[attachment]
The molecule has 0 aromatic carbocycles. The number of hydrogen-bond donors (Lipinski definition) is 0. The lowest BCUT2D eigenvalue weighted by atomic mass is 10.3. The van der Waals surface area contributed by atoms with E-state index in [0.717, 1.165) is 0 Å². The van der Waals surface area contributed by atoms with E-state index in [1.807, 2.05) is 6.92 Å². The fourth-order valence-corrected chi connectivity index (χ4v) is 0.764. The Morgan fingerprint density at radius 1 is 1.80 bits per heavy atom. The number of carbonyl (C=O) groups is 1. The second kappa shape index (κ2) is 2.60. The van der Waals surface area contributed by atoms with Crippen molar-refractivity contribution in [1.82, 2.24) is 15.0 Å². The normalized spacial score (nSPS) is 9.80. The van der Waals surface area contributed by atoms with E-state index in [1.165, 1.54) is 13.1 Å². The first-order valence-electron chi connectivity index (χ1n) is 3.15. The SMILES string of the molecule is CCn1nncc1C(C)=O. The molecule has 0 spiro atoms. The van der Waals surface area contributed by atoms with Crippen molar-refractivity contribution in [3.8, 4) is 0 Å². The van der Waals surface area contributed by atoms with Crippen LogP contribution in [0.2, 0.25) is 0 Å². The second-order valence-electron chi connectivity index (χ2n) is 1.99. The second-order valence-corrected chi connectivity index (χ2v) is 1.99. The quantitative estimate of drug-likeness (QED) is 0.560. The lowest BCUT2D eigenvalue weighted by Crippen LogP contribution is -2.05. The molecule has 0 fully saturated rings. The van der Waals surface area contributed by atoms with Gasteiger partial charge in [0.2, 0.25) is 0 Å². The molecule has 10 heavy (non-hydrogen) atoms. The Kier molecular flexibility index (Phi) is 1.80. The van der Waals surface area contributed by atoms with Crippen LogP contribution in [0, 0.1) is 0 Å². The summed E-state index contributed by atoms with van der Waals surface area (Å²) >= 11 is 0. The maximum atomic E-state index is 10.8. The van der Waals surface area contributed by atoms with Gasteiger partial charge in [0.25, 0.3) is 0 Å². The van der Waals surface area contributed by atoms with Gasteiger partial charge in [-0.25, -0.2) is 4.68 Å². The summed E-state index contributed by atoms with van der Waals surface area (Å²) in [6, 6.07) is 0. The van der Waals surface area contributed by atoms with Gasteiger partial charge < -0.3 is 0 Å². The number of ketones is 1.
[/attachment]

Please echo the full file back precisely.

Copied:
The molecule has 0 aromatic carbocycles. The number of hydrogen-bond donors (Lipinski definition) is 0. The lowest BCUT2D eigenvalue weighted by atomic mass is 10.3. The van der Waals surface area contributed by atoms with E-state index in [0.717, 1.165) is 0 Å². The van der Waals surface area contributed by atoms with E-state index in [1.807, 2.05) is 6.92 Å². The fourth-order valence-corrected chi connectivity index (χ4v) is 0.764. The Morgan fingerprint density at radius 1 is 1.80 bits per heavy atom. The number of carbonyl (C=O) groups is 1. The second kappa shape index (κ2) is 2.60. The van der Waals surface area contributed by atoms with Crippen molar-refractivity contribution in [1.82, 2.24) is 15.0 Å². The normalized spacial score (nSPS) is 9.80. The van der Waals surface area contributed by atoms with E-state index in [1.165, 1.54) is 13.1 Å². The first-order valence-electron chi connectivity index (χ1n) is 3.15. The SMILES string of the molecule is CCn1nncc1C(C)=O. The molecule has 0 spiro atoms. The van der Waals surface area contributed by atoms with Crippen molar-refractivity contribution in [3.8, 4) is 0 Å². The van der Waals surface area contributed by atoms with Crippen LogP contribution in [0.2, 0.25) is 0 Å². The second-order valence-electron chi connectivity index (χ2n) is 1.99. The second-order valence-corrected chi connectivity index (χ2v) is 1.99. The quantitative estimate of drug-likeness (QED) is 0.560. The lowest BCUT2D eigenvalue weighted by Crippen LogP contribution is -2.05. The molecule has 0 fully saturated rings. The van der Waals surface area contributed by atoms with Gasteiger partial charge in [0.2, 0.25) is 0 Å². The molecule has 10 heavy (non-hydrogen) atoms. The Kier molecular flexibility index (Phi) is 1.80. The van der Waals surface area contributed by atoms with Crippen LogP contribution in [0, 0.1) is 0 Å². The summed E-state index contributed by atoms with van der Waals surface area (Å²) >= 11 is 0. The maximum atomic E-state index is 10.8. The van der Waals surface area contributed by atoms with Gasteiger partial charge in [0.25, 0.3) is 0 Å². The van der Waals surface area contributed by atoms with Gasteiger partial charge in [-0.25, -0.2) is 4.68 Å². The summed E-state index contributed by atoms with van der Waals surface area (Å²) in [6, 6.07) is 0. The van der Waals surface area contributed by atoms with Gasteiger partial charge < -0.3 is 0 Å². The number of ketones is 1.